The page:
The lengthy cast of characters gives the book a feeling at times akin to a television pilot. There are a lot of moving parts in this plot, many falling into familiar archetypes. Down the River is a collection of tropes beyond that of even most detective novels; this is a book well aware of the detective tradition on multiple levels. Joe King is a well-read man who likes detective novels. “The dick is either smarter, braver, or just luckier than his nemeses,” he muses at one point. “If he gets arrested that’s okay.” King counts the private eyes from his books as lucky because they “usually [take] on one case at a time and [stay] on the trail until it is solved,” a luxury he doesn’t have, but otherwise his actions and the people he meets are largely familiar to the genre. There’s a billionaire, some crooked cops, some faceless goons, an elegantly menacing man in an ornate office … archetypes all the more enjoyable for their familiarity. Witness the moment a white woman walks into Joe King’s office “wearing a blue dress reminding me of the femme fatale of one of my favorite novels” — this is Mosley having fun with the form.

What doesn’t work in Down the River is closely tied to the novel’s ambitious scope. At times the book threatens to buckle under the stress of its dual plots; a reader could be forgiven for wondering if the plot could ever breathe for a minute. The demands of the parallel investigations mean that characterization, despite Mosley’s gifts, sometimes falls by the wayside. The people Joe King meets are vivid, but the book sometimes fails to take the space and time to give a character the weight they need for certain plot points to land. One particular love interest gets so little time that a late declaration of love falls flat entirely. King’s police friend Gladstone, too, suffers from the gap between what time we get to spend with him and the emotional weight his words are supposed to convey. This is in some sense unfair, maybe — if this becomes a full-fledged series there will doubtless be more room for these characters to become whole. In this story, however, the sheer amount of material that needs to be covered means that characterization gets spread thin.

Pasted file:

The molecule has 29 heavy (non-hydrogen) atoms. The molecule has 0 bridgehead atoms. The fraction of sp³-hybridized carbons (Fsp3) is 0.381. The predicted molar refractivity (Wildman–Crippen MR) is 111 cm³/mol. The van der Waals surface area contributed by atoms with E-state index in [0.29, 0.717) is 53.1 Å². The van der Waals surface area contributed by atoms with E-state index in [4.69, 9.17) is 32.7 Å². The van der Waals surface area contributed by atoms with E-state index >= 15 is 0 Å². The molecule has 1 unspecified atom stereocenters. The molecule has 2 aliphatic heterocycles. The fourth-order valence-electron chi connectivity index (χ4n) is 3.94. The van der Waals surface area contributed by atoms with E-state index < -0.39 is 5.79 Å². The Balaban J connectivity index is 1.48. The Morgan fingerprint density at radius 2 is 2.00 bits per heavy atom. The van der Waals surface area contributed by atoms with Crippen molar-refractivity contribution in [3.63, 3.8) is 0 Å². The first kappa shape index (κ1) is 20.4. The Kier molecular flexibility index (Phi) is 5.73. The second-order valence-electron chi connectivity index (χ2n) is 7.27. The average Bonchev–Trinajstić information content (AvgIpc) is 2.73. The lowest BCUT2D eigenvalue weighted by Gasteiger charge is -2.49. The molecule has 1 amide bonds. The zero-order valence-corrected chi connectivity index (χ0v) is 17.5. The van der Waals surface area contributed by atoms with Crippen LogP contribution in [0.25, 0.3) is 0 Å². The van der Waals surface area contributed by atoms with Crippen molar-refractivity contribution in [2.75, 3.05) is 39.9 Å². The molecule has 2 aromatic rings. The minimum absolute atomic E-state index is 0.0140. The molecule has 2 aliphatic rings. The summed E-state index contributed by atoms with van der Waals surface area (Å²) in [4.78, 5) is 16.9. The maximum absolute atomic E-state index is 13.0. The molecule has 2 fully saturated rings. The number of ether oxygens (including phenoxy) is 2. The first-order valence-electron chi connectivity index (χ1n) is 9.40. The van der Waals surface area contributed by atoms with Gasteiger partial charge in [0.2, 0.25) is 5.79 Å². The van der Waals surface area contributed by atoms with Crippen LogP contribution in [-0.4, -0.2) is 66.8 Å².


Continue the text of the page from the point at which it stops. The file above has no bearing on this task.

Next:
More damningly, this lack of space affects Joe King as well. Where this book succeeds — where any Mosley book succeeds — is in the voice of its protagonist, but too often the density works against King. Though his story starts with a fall from grace, King is far from a finished character 13 years later; the backdrop to the plot is his complex feelings about someday returning to the other side of the blue line and dealing with feelings toward institutions and criminals that are still those of an officer. “Law to me was scripture,” he says at one point, and watching his gradual move away from this way of thinking is one of the most effective parts of the book. It feels clipped at times, though, because the pacing leaves Joe King time for only a thought before dashing back across the city to chase down another lead.

Ultimately, however, these are all relatively minor quibbles. Down the River Unto the Sea moves well enough that there’s little time to dwell on its shortcomings; following King’s actions down a propulsive plot is more than rewarding in its own right. The questions he’s looking to answer through these investigations are ultimately about himself, and Mosley is able to deliver a satisfying conclusion. Toward the end of the book Joe King gives a police officer a summary of what he’s come to realize: “I learned that reading is important, that law is an ever-changing variable equation, and that a man is a fool if he works alone […] I learned that anyone can be brought low no matter how high or powerful they are.” It works as a mission statement for both protagonist and reader.

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Nathan Jefferson is a writer living in Mexico City.